One overhyped story in the 2008 election was the supposed rise of Miami's moderate Cuban-American voters. Early polls, demographic data and fundraising trends indicated the conservative Cuban politics that had long held sway in Miami's three southernmost congressional districts (the 18th, the 21st and the 25th) was on the outs and that Democrats might just pick one of them up. In the end, however, Barack Obama's coattails failed to reach the Magic City, and the best the Dems could do was Joe Garcia's six-point loss to incumbent GOP U.S. Representative Mario Diaz-Balart in the 25th.
Garcia, former Miami-Dade County Democratic Party chairman and ex-director of the Cuban American National Foundation, is the Democratic candidate once again in the 25th, a district that was drawn largely for the benefit of Diaz-Balart in 2000 and is dominated by the Everglades, stretching from southwest Miami to Naples and the Gulf Coast. (The local joke is that the district has more alligators than voters.) But this time Garcia won't be facing Diaz-Balart who is running instead for the safer, more heavily Cuban-American 21st District seat that his older brother, U.S. Representative Lincoln Diaz-Balart, is resigning from after 18 years. As a result, the Democrats believe that Florida's 25th is an open seat they can pick up to help offset all the districts they're likely to hemorrhage across the country on Nov. 2.
As in 2008, early indications look promising for Garcia, 46, who's facing Republican state representative and fellow Cuban-American David Rivera. Democratic voter registration has caught up with the Republicans in the 25th, and independents now account for more than a quarter of the rolls. The district's number of white and non-Cuban Latino voters, who tend to lean Democratic, also continues to rise. What's more, Garcia, who raised a robust $1.8 million last time around, will probably eclipse that figure this year and can also count on the $1.7 million in ad money the national party has set aside for him.
Yet while political analysts feel the 25th is competitive, they continue to call it Republican-leaning, and not just because of the economy (Miami has one of the nation's worst home-foreclosure rates) or the fallen popularity of President Obama (who lost the 25th by only 1 percentage point in 2008). For all the chatter about Democrats, Cuban-American moderates and non-Cuban voters stepping up in Miami districts like the 25th, it hasn't yet manifested itself strongly enough at the ballot box. Most Cuban-Americans today, according to polls, favor lifting the failed U.S. trade embargo against communist Cuba. But Miami's 2008 congressional election results didn't reflect that softer stance although Garcia, who favored letting Cuban-Americans travel and send remittances to the communist island more freely, did reduce the usually double-digit margin of victory for Mario Diaz-Balart, an embargo hard-liner and it's not certain that will change this year. In fact, a big question is whether the district's conservative, Castro-obsessed cohort, which is famous for consistently strong turnout, has been energized by the ultra-conservative Tea Party movement.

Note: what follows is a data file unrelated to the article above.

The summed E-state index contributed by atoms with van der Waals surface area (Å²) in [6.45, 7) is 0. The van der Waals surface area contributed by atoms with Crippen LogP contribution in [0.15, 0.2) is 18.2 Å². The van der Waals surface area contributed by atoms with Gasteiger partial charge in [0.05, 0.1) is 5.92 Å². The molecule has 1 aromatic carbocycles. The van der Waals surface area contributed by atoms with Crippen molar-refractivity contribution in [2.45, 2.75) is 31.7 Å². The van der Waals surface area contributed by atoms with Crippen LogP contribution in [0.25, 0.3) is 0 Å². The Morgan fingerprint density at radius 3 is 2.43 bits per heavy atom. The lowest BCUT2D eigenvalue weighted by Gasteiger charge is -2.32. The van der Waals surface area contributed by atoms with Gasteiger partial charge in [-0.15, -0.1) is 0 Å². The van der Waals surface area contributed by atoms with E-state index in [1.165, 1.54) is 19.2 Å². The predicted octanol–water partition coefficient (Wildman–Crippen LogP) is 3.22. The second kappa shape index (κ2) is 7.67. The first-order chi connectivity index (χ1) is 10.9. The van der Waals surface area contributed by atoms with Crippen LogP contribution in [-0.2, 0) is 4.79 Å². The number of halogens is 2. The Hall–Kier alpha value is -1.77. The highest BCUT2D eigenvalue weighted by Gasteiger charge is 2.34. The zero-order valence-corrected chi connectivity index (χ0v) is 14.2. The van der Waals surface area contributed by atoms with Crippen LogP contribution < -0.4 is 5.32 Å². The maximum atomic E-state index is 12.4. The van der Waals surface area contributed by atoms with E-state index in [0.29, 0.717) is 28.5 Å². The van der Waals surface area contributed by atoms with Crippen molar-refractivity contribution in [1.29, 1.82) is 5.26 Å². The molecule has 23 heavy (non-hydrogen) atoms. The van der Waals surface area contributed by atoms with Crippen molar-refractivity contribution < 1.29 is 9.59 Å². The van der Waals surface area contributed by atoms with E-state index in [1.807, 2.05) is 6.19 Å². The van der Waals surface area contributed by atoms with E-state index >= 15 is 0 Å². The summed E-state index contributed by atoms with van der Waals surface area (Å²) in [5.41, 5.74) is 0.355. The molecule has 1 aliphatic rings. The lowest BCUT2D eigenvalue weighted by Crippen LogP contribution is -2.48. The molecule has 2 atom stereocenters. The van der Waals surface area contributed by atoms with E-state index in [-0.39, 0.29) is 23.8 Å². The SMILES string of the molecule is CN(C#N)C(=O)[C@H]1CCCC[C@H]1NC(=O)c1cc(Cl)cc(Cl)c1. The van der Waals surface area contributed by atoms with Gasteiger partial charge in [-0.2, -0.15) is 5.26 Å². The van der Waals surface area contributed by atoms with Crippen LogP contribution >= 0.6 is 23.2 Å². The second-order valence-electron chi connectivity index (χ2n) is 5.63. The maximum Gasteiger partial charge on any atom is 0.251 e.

If not, say analysts, Rivera, 45, wouldn't be relying on the old polarizing Miami playbook. While on English-language media Rivera says Garcia "defends the broken ways of Washington," on Spanish-language media he calls Garcia a "henchman" for Havana and insists the Democrat "has the support of all the allies of the Castro regime." Garcia, who actually opposes lifting the embargo in toto, calls the charge ridiculous, but Rivera, says Florida political expert Sean Foreman of Barry University in Miami, "is sticking to that Cuba-based strategy because he feels it's working." Rivera, who once helped run Radio and TV Martí, the federally funded pro-democracy broadcasts to Cuba, can also ride the wave following Marco Rubio, the former state house speaker whose Tea Partyendorsed U.S. Senate run against Florida Governor Charlie Crist (now an independent) has galvanized the conservative Republican base.
Even so, Rivera may be overplaying the Cuba card and treating voters "to the worst of Miami politics," as Garcia told the Naples News this month. At the same time, Rivera's past behavior has become as much, if not more, of an issue in the campaign as Cuba. Among the incidents he has had to answer for is one in 2002 when, according to police records, he allegedly forced a van carrying a campaign opponents' mailers off a Miami highway. Rivera was never charged, but though he denies he was trying to run the van off the road, the head of the mail-van service has stood by his driver's claim. Garcia spokesman Giancarlo Sopo says the episode calls Rivera's "character and integrity" into question.
With the recession producing Florida's worst-ever unemployment, Garcia, who was a top official in Obama's Energy Department, is touting a 25-point job-creation plan that's heavy on investment and tax credits for small business, especially green-energy enterprises. But Rivera insists the real job crusher is the record federal deficit an argument to which most Florida voters, especially in GOP-leaning districts like the 25th, seem sympathetic. And he points to work he did as the state house-appropriations-committee chairman to slash property taxes as proof of his fiscal conservative bona fides.
Garcia "does have a chance of winning," says Foreman, who believes that if the Democrats can pick up a handful of seats like Florida's 25th, "they stand a good chance of keeping control of the [U.S.] House." Still, he adds, "if Joe couldn't pull it off in 2008," when Obama fared so strongly in Miami, "you wonder how he can pull it off in 2010," when Obama is suddenly political kryptonite. To make it happen, Garcia needs his district's moderate Cuban and non-Cuban voters to start living up to the hype.